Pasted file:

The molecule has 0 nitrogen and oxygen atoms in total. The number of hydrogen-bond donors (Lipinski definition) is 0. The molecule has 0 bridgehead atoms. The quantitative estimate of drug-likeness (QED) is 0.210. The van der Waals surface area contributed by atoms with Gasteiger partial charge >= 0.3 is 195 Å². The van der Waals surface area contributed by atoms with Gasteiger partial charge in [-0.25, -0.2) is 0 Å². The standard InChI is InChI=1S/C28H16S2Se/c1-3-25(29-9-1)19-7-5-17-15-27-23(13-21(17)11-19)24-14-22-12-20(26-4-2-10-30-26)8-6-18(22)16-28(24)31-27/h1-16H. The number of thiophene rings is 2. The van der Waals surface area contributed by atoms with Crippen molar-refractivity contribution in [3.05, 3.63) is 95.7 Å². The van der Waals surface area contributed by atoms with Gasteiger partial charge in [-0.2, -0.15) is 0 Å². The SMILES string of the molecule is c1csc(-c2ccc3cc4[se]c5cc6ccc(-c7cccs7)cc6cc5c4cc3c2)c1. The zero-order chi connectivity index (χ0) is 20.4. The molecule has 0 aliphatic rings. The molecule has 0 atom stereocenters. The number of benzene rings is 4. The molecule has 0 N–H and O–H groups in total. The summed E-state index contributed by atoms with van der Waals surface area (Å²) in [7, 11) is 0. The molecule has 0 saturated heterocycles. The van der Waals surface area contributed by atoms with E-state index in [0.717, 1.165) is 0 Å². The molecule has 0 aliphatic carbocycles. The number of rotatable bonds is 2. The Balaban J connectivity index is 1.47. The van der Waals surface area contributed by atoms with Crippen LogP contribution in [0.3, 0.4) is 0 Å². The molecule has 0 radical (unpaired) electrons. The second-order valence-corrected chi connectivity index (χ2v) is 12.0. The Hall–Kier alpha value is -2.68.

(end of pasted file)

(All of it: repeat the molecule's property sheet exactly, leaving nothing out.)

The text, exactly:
The molecule has 0 nitrogen and oxygen atoms in total. The number of hydrogen-bond donors (Lipinski definition) is 0. The molecule has 0 bridgehead atoms. The quantitative estimate of drug-likeness (QED) is 0.210. The van der Waals surface area contributed by atoms with Gasteiger partial charge >= 0.3 is 195 Å². The van der Waals surface area contributed by atoms with Gasteiger partial charge in [-0.25, -0.2) is 0 Å². The standard InChI is InChI=1S/C28H16S2Se/c1-3-25(29-9-1)19-7-5-17-15-27-23(13-21(17)11-19)24-14-22-12-20(26-4-2-10-30-26)8-6-18(22)16-28(24)31-27/h1-16H. The number of thiophene rings is 2. The van der Waals surface area contributed by atoms with Crippen molar-refractivity contribution in [3.05, 3.63) is 95.7 Å². The van der Waals surface area contributed by atoms with Gasteiger partial charge in [-0.2, -0.15) is 0 Å². The SMILES string of the molecule is c1csc(-c2ccc3cc4[se]c5cc6ccc(-c7cccs7)cc6cc5c4cc3c2)c1. The zero-order chi connectivity index (χ0) is 20.4. The molecule has 0 aliphatic rings. The molecule has 0 atom stereocenters. The number of benzene rings is 4. The molecule has 0 N–H and O–H groups in total. The summed E-state index contributed by atoms with van der Waals surface area (Å²) in [7, 11) is 0. The molecule has 0 saturated heterocycles. The van der Waals surface area contributed by atoms with E-state index in [0.717, 1.165) is 0 Å². The molecule has 0 aliphatic carbocycles. The number of rotatable bonds is 2. The Balaban J connectivity index is 1.47. The van der Waals surface area contributed by atoms with Crippen LogP contribution in [0.3, 0.4) is 0 Å². The molecule has 0 radical (unpaired) electrons. The second-order valence-corrected chi connectivity index (χ2v) is 12.0. The Hall–Kier alpha value is -2.68.